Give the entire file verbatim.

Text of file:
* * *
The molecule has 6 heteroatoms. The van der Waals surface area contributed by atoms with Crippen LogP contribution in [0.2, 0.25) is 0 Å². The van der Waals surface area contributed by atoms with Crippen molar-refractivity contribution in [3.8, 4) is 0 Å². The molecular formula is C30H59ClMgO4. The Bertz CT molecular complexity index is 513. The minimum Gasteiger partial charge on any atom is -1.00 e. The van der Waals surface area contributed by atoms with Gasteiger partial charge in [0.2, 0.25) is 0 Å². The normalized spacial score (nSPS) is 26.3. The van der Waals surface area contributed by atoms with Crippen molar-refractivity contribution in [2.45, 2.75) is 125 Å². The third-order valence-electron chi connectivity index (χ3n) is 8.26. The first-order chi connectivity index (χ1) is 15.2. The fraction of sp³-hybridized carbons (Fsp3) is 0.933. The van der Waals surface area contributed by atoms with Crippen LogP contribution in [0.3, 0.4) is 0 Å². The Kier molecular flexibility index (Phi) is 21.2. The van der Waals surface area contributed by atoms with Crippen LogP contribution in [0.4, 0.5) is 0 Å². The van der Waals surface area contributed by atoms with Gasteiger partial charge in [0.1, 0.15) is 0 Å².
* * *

The molecule has 6 heteroatoms. The van der Waals surface area contributed by atoms with Crippen LogP contribution in [0.2, 0.25) is 0 Å². The van der Waals surface area contributed by atoms with Crippen molar-refractivity contribution in [3.8, 4) is 0 Å². The molecular formula is C30H59ClMgO4. The Bertz CT molecular complexity index is 513. The minimum Gasteiger partial charge on any atom is -1.00 e. The van der Waals surface area contributed by atoms with Gasteiger partial charge in [0.2, 0.25) is 0 Å². The normalized spacial score (nSPS) is 26.3. The van der Waals surface area contributed by atoms with Crippen molar-refractivity contribution in [2.45, 2.75) is 125 Å². The third-order valence-electron chi connectivity index (χ3n) is 8.26. The first-order chi connectivity index (χ1) is 15.2. The fraction of sp³-hybridized carbons (Fsp3) is 0.933. The van der Waals surface area contributed by atoms with Crippen LogP contribution in [0.3, 0.4) is 0 Å². The Kier molecular flexibility index (Phi) is 21.2. The van der Waals surface area contributed by atoms with Crippen LogP contribution in [0.4, 0.5) is 0 Å². The van der Waals surface area contributed by atoms with Gasteiger partial charge in [0.1, 0.15) is 0 Å².